The hostel we stayed at was small and compact but had really nice staff and a nice homey feel about it. On the evening of the first night we were invited to their traditional Chilean barbecue with huge slabs of steak being cooked on it. I also learnt two new BBQ tips, 1) use a hairdryer for getting the charcoal burning quicker and 2) use half a large onion to clean the BBQ, don't know why this worked but it did. I did a few walks around the place on the Sunday after but did very little else. I noticed here as in Santiago and Valparaiso that the main street is called Bernardo O'Higgins, some famous dude this bloke was to get the main streets named after him I thought to myself. I read later that he had Irish routes (hence the name) and he liberated Chile from Spanish rule.
After Pucon we moved further south to the coastal city of Puerto Montt. After 5 hours on the bus we arrived, and the bus once again took the less than scenic route to the bus terminal taking us through some very rough looking areas. Once we'd got there though a short walk up the coast and we were in a much more civilised bit of the town. Our Spanish by this stage was definitely improving as we managed to get accommodation in a hospadje (Chilean Guest-house) where the landlord only spoke Spanish so good practice. Not too much else to say about Puerto Montt other than I had a Barros Luca here, another Chilean specialty, a steak and cheese sandwich named after a former president.
The following morning we took the 30 minute local bus to Puerto Vares which was a much nicer town and similar to Pucon in that it was surrounded by the extremely large Lake Llanquihue with the snow-capped Orsono Volcano in the far distance. After a couple of hours wandering around Puerto Vares, I had seen everything I thought there was to see, so I decided to head on a random bus journey to any bus destination I liked the sound of. I picked Fruitillar because it sounded like Fruitella the chewy sweets. After 40 minutes I was in this small village on the other side of Lake Llanquihue which had a distinctly German feel to it. After reading up a bit about the place in a tourist brochure I found that it was a big German settlement area, in fact a lot of this area of Chile was - very interesting history on that that I wont go into here. Fruitillar was nice none the less but very quiet and there were only a few people milling around the village. I noticed on the bus back to Puerto Vares that in the South Central area of Chile the discerning gentleman tends to wear a range of Christmas jumpers like your grandma might knit. One particular one caught my eye which was grey with dark green and black reindeers on it, and all of a sudden I felt incredibly festive which seemed wrong for late in April.
With our intentions to go to the far south of Chile being scuppered by the winter weather and off-season closures, we took some advice from friends back home and headed to the island of Chiloe. The town of Castro was the capital of Chiloe and the guest-house we found here was really good. The main basis for choosing this place was that it had cable TV to watch the Champions league semi finals, but the woman who ran the place was really nice too. She was trying to learn English and I was trying to learn Spanish so it made for some great cross lingual conversations, and I particularly struggled to explain to her, and a room full of other Chileans who knew spatterings of English, why we had the same word 'Left' that was a direction and a past tense for leave - trust me, not easy to do.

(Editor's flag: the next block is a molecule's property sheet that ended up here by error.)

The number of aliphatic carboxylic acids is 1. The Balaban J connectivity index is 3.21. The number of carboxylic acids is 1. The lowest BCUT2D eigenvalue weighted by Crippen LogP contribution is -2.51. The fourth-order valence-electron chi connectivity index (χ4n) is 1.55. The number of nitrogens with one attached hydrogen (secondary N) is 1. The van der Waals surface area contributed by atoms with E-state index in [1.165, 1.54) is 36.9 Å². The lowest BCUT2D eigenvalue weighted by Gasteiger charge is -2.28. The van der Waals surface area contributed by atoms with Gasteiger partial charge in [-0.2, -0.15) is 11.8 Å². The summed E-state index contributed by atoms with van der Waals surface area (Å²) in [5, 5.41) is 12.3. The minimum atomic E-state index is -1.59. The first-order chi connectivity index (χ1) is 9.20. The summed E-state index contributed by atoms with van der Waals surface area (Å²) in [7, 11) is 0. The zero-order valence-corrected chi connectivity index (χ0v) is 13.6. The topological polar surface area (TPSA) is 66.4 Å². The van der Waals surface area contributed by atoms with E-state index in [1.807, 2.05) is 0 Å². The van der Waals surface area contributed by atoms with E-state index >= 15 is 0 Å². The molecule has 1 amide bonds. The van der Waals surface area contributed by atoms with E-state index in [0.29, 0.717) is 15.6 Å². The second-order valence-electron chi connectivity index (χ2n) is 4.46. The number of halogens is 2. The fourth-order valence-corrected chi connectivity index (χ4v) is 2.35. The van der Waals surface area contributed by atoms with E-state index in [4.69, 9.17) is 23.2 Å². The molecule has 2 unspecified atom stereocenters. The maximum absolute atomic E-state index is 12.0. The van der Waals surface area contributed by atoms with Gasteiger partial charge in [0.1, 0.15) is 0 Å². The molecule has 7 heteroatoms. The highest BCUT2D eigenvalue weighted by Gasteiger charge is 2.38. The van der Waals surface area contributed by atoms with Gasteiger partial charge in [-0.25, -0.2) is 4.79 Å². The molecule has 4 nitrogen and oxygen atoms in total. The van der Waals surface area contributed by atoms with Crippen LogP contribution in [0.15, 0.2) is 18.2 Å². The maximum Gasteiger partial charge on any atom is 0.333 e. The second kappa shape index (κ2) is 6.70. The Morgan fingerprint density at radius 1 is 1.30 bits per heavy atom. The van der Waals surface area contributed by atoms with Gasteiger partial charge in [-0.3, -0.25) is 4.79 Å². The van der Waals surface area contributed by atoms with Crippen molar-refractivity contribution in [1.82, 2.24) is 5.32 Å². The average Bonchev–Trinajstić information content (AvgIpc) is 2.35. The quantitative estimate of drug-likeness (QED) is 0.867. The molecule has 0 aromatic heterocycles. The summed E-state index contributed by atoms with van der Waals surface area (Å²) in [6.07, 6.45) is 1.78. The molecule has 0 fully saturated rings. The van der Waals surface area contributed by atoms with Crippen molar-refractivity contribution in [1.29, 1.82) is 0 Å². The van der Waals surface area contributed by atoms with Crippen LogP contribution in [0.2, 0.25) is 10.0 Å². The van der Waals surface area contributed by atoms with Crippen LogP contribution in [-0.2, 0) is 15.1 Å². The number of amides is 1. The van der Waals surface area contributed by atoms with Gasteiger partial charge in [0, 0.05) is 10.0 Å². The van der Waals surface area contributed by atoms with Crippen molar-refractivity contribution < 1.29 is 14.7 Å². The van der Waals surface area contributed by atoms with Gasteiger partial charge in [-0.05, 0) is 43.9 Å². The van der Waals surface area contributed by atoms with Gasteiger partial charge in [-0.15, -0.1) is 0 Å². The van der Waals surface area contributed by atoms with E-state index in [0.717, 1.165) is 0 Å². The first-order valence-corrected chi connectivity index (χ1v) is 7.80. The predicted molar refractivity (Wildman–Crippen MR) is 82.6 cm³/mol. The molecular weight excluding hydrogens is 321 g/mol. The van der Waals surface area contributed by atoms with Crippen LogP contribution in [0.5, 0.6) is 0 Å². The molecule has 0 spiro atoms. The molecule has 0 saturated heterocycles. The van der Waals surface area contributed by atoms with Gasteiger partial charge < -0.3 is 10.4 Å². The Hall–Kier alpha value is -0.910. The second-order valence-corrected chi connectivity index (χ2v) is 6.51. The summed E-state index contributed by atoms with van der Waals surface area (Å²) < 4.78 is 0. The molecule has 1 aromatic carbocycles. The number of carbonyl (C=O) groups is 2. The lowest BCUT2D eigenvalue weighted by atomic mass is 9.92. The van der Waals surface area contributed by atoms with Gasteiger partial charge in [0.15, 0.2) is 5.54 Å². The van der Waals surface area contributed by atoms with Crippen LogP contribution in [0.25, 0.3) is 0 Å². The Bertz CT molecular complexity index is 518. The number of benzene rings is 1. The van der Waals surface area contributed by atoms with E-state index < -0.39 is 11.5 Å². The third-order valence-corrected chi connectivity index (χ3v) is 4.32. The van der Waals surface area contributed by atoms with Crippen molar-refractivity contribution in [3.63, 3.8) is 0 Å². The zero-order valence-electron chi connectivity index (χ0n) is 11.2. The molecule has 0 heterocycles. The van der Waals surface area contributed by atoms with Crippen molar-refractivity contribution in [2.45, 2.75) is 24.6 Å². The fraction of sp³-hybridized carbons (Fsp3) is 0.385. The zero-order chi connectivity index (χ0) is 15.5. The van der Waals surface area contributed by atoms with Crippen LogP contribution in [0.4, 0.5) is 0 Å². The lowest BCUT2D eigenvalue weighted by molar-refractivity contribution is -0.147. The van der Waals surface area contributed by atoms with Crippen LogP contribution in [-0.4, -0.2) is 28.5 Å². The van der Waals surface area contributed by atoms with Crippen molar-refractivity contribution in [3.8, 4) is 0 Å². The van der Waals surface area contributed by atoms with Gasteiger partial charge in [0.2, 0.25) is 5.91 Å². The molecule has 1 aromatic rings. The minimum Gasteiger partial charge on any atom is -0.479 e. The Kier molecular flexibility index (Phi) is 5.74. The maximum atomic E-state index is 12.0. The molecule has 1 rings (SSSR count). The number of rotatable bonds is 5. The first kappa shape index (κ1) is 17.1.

While we were in Chiloe we took the 90 minute bus journey to the national park, which had a beach and woodlands and was very different to other national parks I'd been to. To get to the beach you had to walk through a field of cows, horses, dogs and more menacingly bulls. The beach was absolutely deserted, as was most of the park, we only saw about 8 people the entire time we were there but one of those people was a Canadian guy called Josh who was staying at our guest-house - what are the odds on that! He offered us a lift back to Castro town centre, which saved us some bus fare, and on the way showed us some of the local plants we could eat including some bright purpley-pink berry which tasted a bit like candy floss.
Back in Castro we went out for some food and beers with Josh, a Swiss bloke who was in our guest-house and a slightly mad chiloen woman who was telling me that the rivalry between Chiloens and Chileans was like English and Welsh. Oh and I had a great steak here that was served with something called native potatoes, which were really black potatoes that looked like they'd been grown in a coal mine - didn't look very appertising but they were tasty all the same.
After just 2 nights we were on the road again back to Puerto Vares for an overnight stop before heading to our next destination - Argentina.
The small town of Pucon was my next destination in Chile and Pucon I can tell you is pronounced with a hard C and not a soft one as I found out after spending 10 minutes explaining our destination incorrectly at the bus ticket terminal. Pucon is a really beautiful little town with all the buildings carrying wooden sections on the outside to give them that chalet/cabin look. Overlooking the town is the snow-capped Villaricca volcano and there's a huge lake to the other side of the town which makes it really picturesque. And it was cold too, the difference in temperature from Santiago was evident so out came the fleece and other layers of clothing. There were lots of different activities that could be done from here like canyoning, horse riding, rafting and climbing the volcano but I opted to save this stuff for a later date and just chilled out for a couple of days.